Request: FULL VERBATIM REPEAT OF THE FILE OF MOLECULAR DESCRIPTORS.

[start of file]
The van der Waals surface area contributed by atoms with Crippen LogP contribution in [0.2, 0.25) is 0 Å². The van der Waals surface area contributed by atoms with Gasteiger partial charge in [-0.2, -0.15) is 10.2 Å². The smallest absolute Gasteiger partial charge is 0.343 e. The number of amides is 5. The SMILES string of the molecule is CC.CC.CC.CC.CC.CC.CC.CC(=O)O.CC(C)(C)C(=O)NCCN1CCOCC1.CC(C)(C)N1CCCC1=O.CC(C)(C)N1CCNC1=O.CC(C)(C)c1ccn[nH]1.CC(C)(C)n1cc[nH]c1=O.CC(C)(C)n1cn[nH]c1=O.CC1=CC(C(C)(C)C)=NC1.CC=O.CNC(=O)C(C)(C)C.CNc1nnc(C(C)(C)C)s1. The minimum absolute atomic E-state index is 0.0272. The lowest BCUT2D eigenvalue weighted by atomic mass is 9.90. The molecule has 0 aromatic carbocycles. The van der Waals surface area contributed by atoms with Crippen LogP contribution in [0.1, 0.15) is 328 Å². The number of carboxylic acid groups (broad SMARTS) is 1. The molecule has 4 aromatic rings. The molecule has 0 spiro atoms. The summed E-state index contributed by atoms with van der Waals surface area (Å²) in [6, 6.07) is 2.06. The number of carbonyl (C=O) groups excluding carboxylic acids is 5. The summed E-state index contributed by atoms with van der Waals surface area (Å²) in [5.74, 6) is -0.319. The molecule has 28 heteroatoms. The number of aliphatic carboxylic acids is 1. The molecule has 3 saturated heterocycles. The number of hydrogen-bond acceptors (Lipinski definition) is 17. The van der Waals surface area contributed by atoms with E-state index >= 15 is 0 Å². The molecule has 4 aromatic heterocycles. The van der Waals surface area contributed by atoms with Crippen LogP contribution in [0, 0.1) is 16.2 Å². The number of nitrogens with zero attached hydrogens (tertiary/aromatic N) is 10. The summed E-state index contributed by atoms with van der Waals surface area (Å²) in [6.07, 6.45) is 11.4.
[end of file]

The van der Waals surface area contributed by atoms with Crippen LogP contribution in [0.2, 0.25) is 0 Å². The van der Waals surface area contributed by atoms with Gasteiger partial charge in [-0.2, -0.15) is 10.2 Å². The smallest absolute Gasteiger partial charge is 0.343 e. The number of amides is 5. The SMILES string of the molecule is CC.CC.CC.CC.CC.CC.CC.CC(=O)O.CC(C)(C)C(=O)NCCN1CCOCC1.CC(C)(C)N1CCCC1=O.CC(C)(C)N1CCNC1=O.CC(C)(C)c1ccn[nH]1.CC(C)(C)n1cc[nH]c1=O.CC(C)(C)n1cn[nH]c1=O.CC1=CC(C(C)(C)C)=NC1.CC=O.CNC(=O)C(C)(C)C.CNc1nnc(C(C)(C)C)s1. The minimum absolute atomic E-state index is 0.0272. The lowest BCUT2D eigenvalue weighted by atomic mass is 9.90. The molecule has 0 aromatic carbocycles. The van der Waals surface area contributed by atoms with Crippen LogP contribution in [0.1, 0.15) is 328 Å². The number of carboxylic acid groups (broad SMARTS) is 1. The molecule has 4 aromatic rings. The molecule has 0 spiro atoms. The summed E-state index contributed by atoms with van der Waals surface area (Å²) in [6, 6.07) is 2.06. The number of carbonyl (C=O) groups excluding carboxylic acids is 5. The summed E-state index contributed by atoms with van der Waals surface area (Å²) in [5.74, 6) is -0.319. The molecule has 28 heteroatoms. The number of aliphatic carboxylic acids is 1. The molecule has 3 saturated heterocycles. The number of hydrogen-bond acceptors (Lipinski definition) is 17. The van der Waals surface area contributed by atoms with E-state index >= 15 is 0 Å². The molecule has 4 aromatic heterocycles. The van der Waals surface area contributed by atoms with Crippen LogP contribution in [0, 0.1) is 16.2 Å². The number of nitrogens with zero attached hydrogens (tertiary/aromatic N) is 10. The summed E-state index contributed by atoms with van der Waals surface area (Å²) in [6.07, 6.45) is 11.4.